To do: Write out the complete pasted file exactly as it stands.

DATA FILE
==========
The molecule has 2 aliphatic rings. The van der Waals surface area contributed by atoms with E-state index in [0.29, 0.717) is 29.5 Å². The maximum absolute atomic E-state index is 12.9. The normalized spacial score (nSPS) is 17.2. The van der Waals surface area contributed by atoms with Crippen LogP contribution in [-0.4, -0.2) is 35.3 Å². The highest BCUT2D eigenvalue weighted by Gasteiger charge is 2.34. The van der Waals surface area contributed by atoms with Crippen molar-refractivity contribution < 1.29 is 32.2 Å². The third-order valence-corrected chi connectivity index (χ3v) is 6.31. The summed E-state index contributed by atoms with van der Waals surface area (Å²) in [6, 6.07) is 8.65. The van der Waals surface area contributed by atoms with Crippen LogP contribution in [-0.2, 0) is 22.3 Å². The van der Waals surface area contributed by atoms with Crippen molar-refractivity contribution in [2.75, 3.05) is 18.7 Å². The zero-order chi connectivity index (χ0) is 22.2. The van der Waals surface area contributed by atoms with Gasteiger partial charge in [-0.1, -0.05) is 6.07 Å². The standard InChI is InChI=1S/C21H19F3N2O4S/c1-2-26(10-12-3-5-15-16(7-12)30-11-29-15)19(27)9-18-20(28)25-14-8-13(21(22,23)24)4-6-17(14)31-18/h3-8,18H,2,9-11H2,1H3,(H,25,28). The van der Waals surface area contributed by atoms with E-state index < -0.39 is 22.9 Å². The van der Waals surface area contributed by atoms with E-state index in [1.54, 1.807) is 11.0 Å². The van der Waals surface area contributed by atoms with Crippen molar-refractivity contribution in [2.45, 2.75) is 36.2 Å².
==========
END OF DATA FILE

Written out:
The molecule has 2 aliphatic rings. The van der Waals surface area contributed by atoms with E-state index in [0.29, 0.717) is 29.5 Å². The maximum absolute atomic E-state index is 12.9. The normalized spacial score (nSPS) is 17.2. The van der Waals surface area contributed by atoms with Crippen LogP contribution in [-0.4, -0.2) is 35.3 Å². The highest BCUT2D eigenvalue weighted by Gasteiger charge is 2.34. The van der Waals surface area contributed by atoms with Crippen molar-refractivity contribution < 1.29 is 32.2 Å². The third-order valence-corrected chi connectivity index (χ3v) is 6.31. The summed E-state index contributed by atoms with van der Waals surface area (Å²) in [6, 6.07) is 8.65. The van der Waals surface area contributed by atoms with Crippen LogP contribution in [-0.2, 0) is 22.3 Å². The van der Waals surface area contributed by atoms with Crippen molar-refractivity contribution in [2.75, 3.05) is 18.7 Å². The zero-order chi connectivity index (χ0) is 22.2. The van der Waals surface area contributed by atoms with Gasteiger partial charge in [-0.1, -0.05) is 6.07 Å². The standard InChI is InChI=1S/C21H19F3N2O4S/c1-2-26(10-12-3-5-15-16(7-12)30-11-29-15)19(27)9-18-20(28)25-14-8-13(21(22,23)24)4-6-17(14)31-18/h3-8,18H,2,9-11H2,1H3,(H,25,28). The van der Waals surface area contributed by atoms with E-state index < -0.39 is 22.9 Å². The van der Waals surface area contributed by atoms with E-state index in [1.54, 1.807) is 11.0 Å². The van der Waals surface area contributed by atoms with Crippen molar-refractivity contribution in [2.45, 2.75) is 36.2 Å².